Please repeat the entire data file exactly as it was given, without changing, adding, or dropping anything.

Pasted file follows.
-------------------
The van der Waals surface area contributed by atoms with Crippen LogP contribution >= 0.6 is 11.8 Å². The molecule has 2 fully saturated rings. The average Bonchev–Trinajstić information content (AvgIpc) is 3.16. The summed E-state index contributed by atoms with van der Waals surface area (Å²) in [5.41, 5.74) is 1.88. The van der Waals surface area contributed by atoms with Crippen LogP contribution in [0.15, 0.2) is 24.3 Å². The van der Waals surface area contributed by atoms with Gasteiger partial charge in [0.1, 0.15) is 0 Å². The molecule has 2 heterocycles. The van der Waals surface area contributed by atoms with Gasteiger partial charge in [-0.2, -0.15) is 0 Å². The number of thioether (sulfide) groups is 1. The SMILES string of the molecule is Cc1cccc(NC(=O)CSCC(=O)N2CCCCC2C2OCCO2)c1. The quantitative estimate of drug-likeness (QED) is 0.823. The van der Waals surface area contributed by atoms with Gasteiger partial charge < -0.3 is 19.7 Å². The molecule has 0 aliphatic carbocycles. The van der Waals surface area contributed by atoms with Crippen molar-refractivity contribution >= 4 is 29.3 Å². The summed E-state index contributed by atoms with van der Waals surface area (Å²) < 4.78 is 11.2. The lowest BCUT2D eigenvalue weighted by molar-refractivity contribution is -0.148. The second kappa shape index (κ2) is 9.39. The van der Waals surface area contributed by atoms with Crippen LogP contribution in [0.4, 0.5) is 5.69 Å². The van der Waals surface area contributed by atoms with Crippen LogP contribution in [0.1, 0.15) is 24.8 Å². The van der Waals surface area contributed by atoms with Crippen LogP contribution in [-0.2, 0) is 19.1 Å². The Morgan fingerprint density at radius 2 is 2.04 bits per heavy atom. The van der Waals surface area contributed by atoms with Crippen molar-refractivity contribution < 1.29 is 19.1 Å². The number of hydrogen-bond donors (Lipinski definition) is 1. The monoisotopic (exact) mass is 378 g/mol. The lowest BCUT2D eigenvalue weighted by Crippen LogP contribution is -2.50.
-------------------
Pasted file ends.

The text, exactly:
The van der Waals surface area contributed by atoms with Crippen LogP contribution >= 0.6 is 11.8 Å². The molecule has 2 fully saturated rings. The average Bonchev–Trinajstić information content (AvgIpc) is 3.16. The summed E-state index contributed by atoms with van der Waals surface area (Å²) in [5.41, 5.74) is 1.88. The van der Waals surface area contributed by atoms with Crippen LogP contribution in [0.15, 0.2) is 24.3 Å². The van der Waals surface area contributed by atoms with Gasteiger partial charge in [0.1, 0.15) is 0 Å². The molecule has 2 heterocycles. The van der Waals surface area contributed by atoms with Gasteiger partial charge in [-0.2, -0.15) is 0 Å². The number of thioether (sulfide) groups is 1. The SMILES string of the molecule is Cc1cccc(NC(=O)CSCC(=O)N2CCCCC2C2OCCO2)c1. The quantitative estimate of drug-likeness (QED) is 0.823. The van der Waals surface area contributed by atoms with Gasteiger partial charge < -0.3 is 19.7 Å². The molecule has 0 aliphatic carbocycles. The van der Waals surface area contributed by atoms with Crippen molar-refractivity contribution >= 4 is 29.3 Å². The summed E-state index contributed by atoms with van der Waals surface area (Å²) < 4.78 is 11.2. The lowest BCUT2D eigenvalue weighted by molar-refractivity contribution is -0.148. The second kappa shape index (κ2) is 9.39. The van der Waals surface area contributed by atoms with Crippen LogP contribution in [0.4, 0.5) is 5.69 Å². The van der Waals surface area contributed by atoms with Crippen LogP contribution in [0.1, 0.15) is 24.8 Å². The van der Waals surface area contributed by atoms with Crippen LogP contribution in [-0.2, 0) is 19.1 Å². The Morgan fingerprint density at radius 2 is 2.04 bits per heavy atom. The van der Waals surface area contributed by atoms with Crippen molar-refractivity contribution < 1.29 is 19.1 Å². The number of hydrogen-bond donors (Lipinski definition) is 1. The monoisotopic (exact) mass is 378 g/mol. The lowest BCUT2D eigenvalue weighted by Crippen LogP contribution is -2.50.